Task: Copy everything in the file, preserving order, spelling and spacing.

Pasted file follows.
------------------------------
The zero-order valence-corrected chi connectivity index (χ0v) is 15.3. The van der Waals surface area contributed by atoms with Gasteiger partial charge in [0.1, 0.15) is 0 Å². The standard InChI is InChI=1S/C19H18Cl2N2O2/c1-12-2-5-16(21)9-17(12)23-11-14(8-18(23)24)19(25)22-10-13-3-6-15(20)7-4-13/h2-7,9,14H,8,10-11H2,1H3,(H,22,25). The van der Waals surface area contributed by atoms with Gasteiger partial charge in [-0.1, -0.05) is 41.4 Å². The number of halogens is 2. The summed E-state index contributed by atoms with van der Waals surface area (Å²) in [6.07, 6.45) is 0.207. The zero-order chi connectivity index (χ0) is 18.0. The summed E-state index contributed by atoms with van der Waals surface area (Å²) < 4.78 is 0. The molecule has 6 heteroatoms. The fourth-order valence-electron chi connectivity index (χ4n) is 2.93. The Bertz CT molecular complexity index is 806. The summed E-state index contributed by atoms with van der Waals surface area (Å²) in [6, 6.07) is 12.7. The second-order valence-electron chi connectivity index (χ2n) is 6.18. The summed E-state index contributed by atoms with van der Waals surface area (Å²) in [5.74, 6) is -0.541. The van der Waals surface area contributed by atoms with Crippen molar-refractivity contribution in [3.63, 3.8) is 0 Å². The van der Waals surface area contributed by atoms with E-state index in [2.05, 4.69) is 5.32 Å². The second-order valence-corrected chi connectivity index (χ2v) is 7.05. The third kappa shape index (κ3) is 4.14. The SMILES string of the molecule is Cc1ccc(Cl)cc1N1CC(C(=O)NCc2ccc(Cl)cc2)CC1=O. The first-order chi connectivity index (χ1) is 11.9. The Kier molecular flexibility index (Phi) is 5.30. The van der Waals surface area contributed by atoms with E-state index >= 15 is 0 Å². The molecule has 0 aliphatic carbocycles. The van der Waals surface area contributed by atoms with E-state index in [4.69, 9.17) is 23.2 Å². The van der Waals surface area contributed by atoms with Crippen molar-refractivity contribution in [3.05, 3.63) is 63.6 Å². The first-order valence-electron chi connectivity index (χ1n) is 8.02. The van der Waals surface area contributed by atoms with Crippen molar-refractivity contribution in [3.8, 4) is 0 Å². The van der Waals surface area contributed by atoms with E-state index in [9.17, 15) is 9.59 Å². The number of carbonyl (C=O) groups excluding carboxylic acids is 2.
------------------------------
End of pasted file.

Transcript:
The zero-order valence-corrected chi connectivity index (χ0v) is 15.3. The van der Waals surface area contributed by atoms with Gasteiger partial charge in [0.1, 0.15) is 0 Å². The standard InChI is InChI=1S/C19H18Cl2N2O2/c1-12-2-5-16(21)9-17(12)23-11-14(8-18(23)24)19(25)22-10-13-3-6-15(20)7-4-13/h2-7,9,14H,8,10-11H2,1H3,(H,22,25). The van der Waals surface area contributed by atoms with Gasteiger partial charge in [-0.1, -0.05) is 41.4 Å². The number of halogens is 2. The summed E-state index contributed by atoms with van der Waals surface area (Å²) in [6.07, 6.45) is 0.207. The zero-order chi connectivity index (χ0) is 18.0. The summed E-state index contributed by atoms with van der Waals surface area (Å²) < 4.78 is 0. The molecule has 6 heteroatoms. The fourth-order valence-electron chi connectivity index (χ4n) is 2.93. The Bertz CT molecular complexity index is 806. The summed E-state index contributed by atoms with van der Waals surface area (Å²) in [6, 6.07) is 12.7. The second-order valence-electron chi connectivity index (χ2n) is 6.18. The summed E-state index contributed by atoms with van der Waals surface area (Å²) in [5.74, 6) is -0.541. The van der Waals surface area contributed by atoms with Crippen molar-refractivity contribution in [3.63, 3.8) is 0 Å². The van der Waals surface area contributed by atoms with E-state index in [2.05, 4.69) is 5.32 Å². The second-order valence-corrected chi connectivity index (χ2v) is 7.05. The third kappa shape index (κ3) is 4.14. The SMILES string of the molecule is Cc1ccc(Cl)cc1N1CC(C(=O)NCc2ccc(Cl)cc2)CC1=O. The first-order chi connectivity index (χ1) is 11.9. The Kier molecular flexibility index (Phi) is 5.30. The van der Waals surface area contributed by atoms with E-state index >= 15 is 0 Å². The molecule has 0 aliphatic carbocycles. The van der Waals surface area contributed by atoms with E-state index in [4.69, 9.17) is 23.2 Å². The van der Waals surface area contributed by atoms with Crippen molar-refractivity contribution in [3.05, 3.63) is 63.6 Å². The first-order valence-electron chi connectivity index (χ1n) is 8.02. The van der Waals surface area contributed by atoms with Crippen molar-refractivity contribution in [3.8, 4) is 0 Å². The van der Waals surface area contributed by atoms with E-state index in [9.17, 15) is 9.59 Å². The number of carbonyl (C=O) groups excluding carboxylic acids is 2.